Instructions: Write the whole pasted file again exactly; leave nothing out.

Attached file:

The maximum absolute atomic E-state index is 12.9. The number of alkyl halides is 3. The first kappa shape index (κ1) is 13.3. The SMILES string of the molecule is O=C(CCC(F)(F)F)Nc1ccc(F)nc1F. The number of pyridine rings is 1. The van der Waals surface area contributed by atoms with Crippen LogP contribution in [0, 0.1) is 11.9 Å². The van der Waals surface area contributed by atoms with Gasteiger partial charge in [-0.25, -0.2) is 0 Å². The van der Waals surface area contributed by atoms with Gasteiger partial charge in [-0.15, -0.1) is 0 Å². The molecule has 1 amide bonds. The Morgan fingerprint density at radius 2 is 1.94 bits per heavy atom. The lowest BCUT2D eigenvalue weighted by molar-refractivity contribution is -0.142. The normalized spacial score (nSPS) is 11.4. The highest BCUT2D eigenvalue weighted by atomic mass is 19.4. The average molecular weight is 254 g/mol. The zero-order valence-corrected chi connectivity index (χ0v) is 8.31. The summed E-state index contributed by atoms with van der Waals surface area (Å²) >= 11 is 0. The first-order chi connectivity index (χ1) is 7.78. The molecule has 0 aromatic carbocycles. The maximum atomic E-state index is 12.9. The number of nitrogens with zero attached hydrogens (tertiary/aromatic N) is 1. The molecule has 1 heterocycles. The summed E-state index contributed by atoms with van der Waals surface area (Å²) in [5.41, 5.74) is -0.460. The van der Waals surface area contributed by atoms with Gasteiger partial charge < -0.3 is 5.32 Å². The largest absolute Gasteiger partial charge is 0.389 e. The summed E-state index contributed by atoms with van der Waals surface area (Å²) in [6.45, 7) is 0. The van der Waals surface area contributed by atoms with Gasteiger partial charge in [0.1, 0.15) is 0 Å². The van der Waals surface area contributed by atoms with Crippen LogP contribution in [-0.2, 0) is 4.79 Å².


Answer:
The maximum absolute atomic E-state index is 12.9. The number of alkyl halides is 3. The first kappa shape index (κ1) is 13.3. The SMILES string of the molecule is O=C(CCC(F)(F)F)Nc1ccc(F)nc1F. The number of pyridine rings is 1. The van der Waals surface area contributed by atoms with Crippen LogP contribution in [0, 0.1) is 11.9 Å². The van der Waals surface area contributed by atoms with Gasteiger partial charge in [-0.25, -0.2) is 0 Å². The van der Waals surface area contributed by atoms with Gasteiger partial charge in [-0.15, -0.1) is 0 Å². The molecule has 1 amide bonds. The Morgan fingerprint density at radius 2 is 1.94 bits per heavy atom. The lowest BCUT2D eigenvalue weighted by molar-refractivity contribution is -0.142. The normalized spacial score (nSPS) is 11.4. The highest BCUT2D eigenvalue weighted by atomic mass is 19.4. The average molecular weight is 254 g/mol. The zero-order valence-corrected chi connectivity index (χ0v) is 8.31. The summed E-state index contributed by atoms with van der Waals surface area (Å²) >= 11 is 0. The first-order chi connectivity index (χ1) is 7.78. The molecule has 0 aromatic carbocycles. The maximum atomic E-state index is 12.9. The number of nitrogens with zero attached hydrogens (tertiary/aromatic N) is 1. The molecule has 1 heterocycles. The summed E-state index contributed by atoms with van der Waals surface area (Å²) in [5.41, 5.74) is -0.460. The van der Waals surface area contributed by atoms with Gasteiger partial charge < -0.3 is 5.32 Å². The largest absolute Gasteiger partial charge is 0.389 e. The summed E-state index contributed by atoms with van der Waals surface area (Å²) in [6.45, 7) is 0. The van der Waals surface area contributed by atoms with Gasteiger partial charge in [0.1, 0.15) is 0 Å². The van der Waals surface area contributed by atoms with Crippen LogP contribution in [-0.2, 0) is 4.79 Å².